dowse

listen to the pronunciation of dowse
İngilizce - İngilizce
To beat or thrash
A blow on the face
To use the dipping or divining rod, as in search of water, ore, etc
To plunge, or duck into water; to immerse; to douse
use a divining rod in search of underground water or metal
1. If someone dowses for underground water, minerals, or some other substance, they search for it using a special rod. He said that dowsing for water is complete nonsense We dowse oil and ore in South America for big companies. a dowsing rod. see also douse. To use a divining rod to search for underground water or minerals. Variant of douse. to look for water or minerals under the ground using a special stick that points to where they are. another spelling of douse
searching for underground water or minerals by using a dowsing rod use a divining rod in search of underground water or metal
{f} search for water or minerals with a divining rod; soak; put out a fire, extinguish flames
cover with liquid; pour liquid onto; "souse water on his hot face"
wet thoroughly
searching for underground water or minerals by using a dowsing rod
slacken; "douse a rope"
dowser
One who uses the dowser or divining rod
A dowse
dowst
dowsed
past of dowse
dowser
someone who dowses for water or minerals
dowser
forked stick that is said to dip down to indicate underground water or oil
dowser
A divining rod used in searching for water, ore, etc
dowser
A divining rod used in searching for water, ore, etc.; a dowsing rod
dowser
a dowsing rod
dowser
someone who uses a divining rod to find underground water
dowser
{i} person who uses a divining rod to find water (or metal, etc.)
dowses
third-person singular of dowse
dowses
plural of , dowse
dowsing
Using pendulum or rod to communicate with the body consciousness Same mechanism as in muscle testing or applied kinesiology
dowsing
present participle of dowse
dowsing
The skill of divining for underground sources of water, items, objects or answers both practical and spiritual by means of a divining rod or an item such as the pendulum, or even by deviceless techniques
dowsing
{i} searching for underground water or minerals with a dowsing rod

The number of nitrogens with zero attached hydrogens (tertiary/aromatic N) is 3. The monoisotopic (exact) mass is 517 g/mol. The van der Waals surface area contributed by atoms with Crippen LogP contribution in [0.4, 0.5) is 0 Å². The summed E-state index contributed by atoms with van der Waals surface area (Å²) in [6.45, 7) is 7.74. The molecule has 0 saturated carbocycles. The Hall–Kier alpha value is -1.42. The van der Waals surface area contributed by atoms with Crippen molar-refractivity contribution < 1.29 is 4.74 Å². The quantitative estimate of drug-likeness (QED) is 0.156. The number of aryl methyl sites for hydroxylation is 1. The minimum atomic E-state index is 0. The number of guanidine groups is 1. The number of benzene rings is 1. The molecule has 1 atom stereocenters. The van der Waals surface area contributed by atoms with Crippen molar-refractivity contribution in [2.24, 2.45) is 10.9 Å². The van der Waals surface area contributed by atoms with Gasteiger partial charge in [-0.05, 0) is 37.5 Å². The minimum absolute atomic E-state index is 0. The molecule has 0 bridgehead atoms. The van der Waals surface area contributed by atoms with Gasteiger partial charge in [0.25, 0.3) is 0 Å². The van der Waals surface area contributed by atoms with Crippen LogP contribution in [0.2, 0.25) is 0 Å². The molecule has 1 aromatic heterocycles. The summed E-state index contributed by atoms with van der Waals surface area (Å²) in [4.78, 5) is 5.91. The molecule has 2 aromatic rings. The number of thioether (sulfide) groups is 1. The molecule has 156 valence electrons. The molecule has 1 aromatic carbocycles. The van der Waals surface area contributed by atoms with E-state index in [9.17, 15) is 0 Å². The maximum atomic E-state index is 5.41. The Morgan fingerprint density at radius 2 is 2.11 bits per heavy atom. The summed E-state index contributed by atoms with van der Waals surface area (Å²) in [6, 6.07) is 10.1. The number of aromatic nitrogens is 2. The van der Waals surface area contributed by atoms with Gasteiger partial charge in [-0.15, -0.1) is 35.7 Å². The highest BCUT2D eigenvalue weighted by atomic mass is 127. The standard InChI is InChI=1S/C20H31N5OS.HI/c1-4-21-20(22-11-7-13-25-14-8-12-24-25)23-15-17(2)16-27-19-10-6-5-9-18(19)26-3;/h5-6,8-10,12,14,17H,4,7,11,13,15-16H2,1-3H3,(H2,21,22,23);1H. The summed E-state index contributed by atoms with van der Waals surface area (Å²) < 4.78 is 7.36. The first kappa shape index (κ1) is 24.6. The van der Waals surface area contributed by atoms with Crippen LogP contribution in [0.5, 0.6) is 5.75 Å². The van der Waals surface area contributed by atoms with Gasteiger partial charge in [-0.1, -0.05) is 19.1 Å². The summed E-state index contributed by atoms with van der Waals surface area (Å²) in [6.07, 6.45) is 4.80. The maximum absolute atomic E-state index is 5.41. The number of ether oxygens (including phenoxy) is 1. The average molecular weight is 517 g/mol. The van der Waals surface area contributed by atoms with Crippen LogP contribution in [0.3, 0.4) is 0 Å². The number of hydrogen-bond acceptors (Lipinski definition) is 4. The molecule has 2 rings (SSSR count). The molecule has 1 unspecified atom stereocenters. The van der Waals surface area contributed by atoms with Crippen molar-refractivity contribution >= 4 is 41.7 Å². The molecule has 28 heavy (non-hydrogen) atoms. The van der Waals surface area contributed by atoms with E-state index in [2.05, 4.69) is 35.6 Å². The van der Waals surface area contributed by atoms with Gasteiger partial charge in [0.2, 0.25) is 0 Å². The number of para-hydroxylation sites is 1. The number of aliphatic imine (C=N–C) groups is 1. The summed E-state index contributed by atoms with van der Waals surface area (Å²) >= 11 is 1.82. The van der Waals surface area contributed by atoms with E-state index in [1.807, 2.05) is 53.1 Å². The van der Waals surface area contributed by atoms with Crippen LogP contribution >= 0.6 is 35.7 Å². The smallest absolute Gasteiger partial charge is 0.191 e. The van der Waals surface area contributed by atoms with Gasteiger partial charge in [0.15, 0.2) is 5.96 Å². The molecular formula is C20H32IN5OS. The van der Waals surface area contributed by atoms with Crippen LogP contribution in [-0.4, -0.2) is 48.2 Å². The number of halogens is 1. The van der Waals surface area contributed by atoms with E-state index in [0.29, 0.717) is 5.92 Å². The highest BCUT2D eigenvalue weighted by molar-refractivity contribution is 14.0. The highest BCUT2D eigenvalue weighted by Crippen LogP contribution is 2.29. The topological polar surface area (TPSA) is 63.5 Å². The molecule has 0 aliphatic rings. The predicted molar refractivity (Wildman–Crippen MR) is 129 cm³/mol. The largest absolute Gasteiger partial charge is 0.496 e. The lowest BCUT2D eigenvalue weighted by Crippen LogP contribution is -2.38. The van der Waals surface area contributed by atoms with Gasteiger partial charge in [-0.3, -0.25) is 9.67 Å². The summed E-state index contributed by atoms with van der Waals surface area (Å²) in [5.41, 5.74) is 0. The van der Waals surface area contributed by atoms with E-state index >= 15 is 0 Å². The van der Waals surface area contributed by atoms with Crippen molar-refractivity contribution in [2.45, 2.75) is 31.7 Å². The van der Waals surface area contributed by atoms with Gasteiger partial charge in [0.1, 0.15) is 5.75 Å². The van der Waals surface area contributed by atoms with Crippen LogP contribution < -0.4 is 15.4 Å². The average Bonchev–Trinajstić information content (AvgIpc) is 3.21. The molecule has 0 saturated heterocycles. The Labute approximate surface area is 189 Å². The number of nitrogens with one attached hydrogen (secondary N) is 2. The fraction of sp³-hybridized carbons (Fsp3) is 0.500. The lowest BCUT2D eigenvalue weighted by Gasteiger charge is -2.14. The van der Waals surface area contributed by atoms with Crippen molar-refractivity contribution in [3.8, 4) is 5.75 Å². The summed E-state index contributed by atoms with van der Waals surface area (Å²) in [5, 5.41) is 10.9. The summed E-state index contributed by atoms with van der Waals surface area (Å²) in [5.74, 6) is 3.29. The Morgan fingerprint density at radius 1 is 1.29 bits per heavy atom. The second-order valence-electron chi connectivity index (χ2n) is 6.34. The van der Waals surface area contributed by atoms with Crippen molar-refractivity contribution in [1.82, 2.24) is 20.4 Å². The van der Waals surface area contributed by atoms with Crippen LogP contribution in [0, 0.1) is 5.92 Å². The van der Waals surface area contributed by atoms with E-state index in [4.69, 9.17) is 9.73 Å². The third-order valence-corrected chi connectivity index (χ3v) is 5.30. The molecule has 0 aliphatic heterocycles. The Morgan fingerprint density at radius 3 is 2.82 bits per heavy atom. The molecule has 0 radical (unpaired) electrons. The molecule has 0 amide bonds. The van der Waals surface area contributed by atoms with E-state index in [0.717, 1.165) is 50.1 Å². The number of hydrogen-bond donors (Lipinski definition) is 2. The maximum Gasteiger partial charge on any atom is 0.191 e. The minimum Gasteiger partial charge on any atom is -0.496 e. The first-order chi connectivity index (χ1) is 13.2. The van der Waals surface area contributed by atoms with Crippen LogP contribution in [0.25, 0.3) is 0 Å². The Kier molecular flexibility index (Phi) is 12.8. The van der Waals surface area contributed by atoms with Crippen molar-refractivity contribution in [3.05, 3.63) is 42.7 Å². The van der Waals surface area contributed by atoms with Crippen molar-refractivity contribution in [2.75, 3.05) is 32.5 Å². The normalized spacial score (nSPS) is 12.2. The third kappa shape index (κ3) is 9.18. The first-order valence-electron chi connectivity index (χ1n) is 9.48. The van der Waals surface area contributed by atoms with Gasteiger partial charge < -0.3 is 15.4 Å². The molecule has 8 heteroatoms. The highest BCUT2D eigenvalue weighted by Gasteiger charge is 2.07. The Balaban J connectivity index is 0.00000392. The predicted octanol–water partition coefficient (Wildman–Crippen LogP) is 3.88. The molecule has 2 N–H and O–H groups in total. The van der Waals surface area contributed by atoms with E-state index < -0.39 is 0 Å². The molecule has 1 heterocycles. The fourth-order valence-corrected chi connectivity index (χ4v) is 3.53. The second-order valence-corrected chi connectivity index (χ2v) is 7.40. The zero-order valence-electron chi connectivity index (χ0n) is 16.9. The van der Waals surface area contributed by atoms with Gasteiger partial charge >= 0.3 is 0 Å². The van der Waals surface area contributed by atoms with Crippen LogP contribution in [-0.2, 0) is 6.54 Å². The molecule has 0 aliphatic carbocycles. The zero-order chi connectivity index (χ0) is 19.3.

dowsing
searching for underground water or minerals by using a dowsing rod
dowsing
Searching for underground items, particularly water, using a dowsing rod held in the hands, which reacts by moving when the item is passed Rods include forked twigs, L-shaped strips of metal and more sophisticated tools with delicate balance Recently, energy dowsing has become popular, but is still generally regarded as unproven
dowsing
Occult practice used for finding water, minerals, or other hidden substances. A dowser generally uses a Y-shaped piece of hazel, rowan, or willow wood (also called a dowser or a divining rod). The dowser grasps the rod by its two prongs and appears, while walking, to be receiving transmissions from beneath the earth. If the rod quivers violently or points downward, some buried substance has been located. First practiced in Europe during the Middle Ages, dowsing is most often used to find water but may also be employed to locate precious metals, buried treasure, archaeological remains, or even dead bodies
dowsing
a method of locating subtle energies through the use of hand-held tools such as metal rods, forked tree branches, and pendulums of various types
dowsing
To be able to find underground water and/or underground minerals
dowsing
A method of divination, most commonly using either a pendulum or dowsing rods, this technique can be used to find anything from a lost item of jewellery to an underground water source
dowsing
To use a divining rod to search for underground water or minerals An act which, generally, a 'dowsing rod' or 'divining rod' is employed to locate subterranean water, ore, oil, etc or other concealed items by following the direction in which the rod turns in the users hand
dowsing
Using a tool (pendulum, L-rods, Y-rod, bobber) to obtain answers to yes/no questions
dowsing
A form of divination using a forked rod or bent wire often used to find objects, people, or things A person holds the dowsing instrument and is "lead" around by it until the object is, allegedly, found
dowsing
The practice of seeking water or other substances (usually liquid) with the aid of a forked stick or similar pointing device, as believed by some practitioners to derive from supernatural power
dowsing
A non-scientific method similar to water divining in which a dowser uses a simple instrument - typically a Y-shaped hazel twig, or a copper rod, or a coathanger - to detect and locate buried features such as wells and walls See Bosing
dowsing
The ability to find underground water, oil, coal, minerals, archaeological sites, or lost or missing persons and objects using a divining rod or pendulum
dowse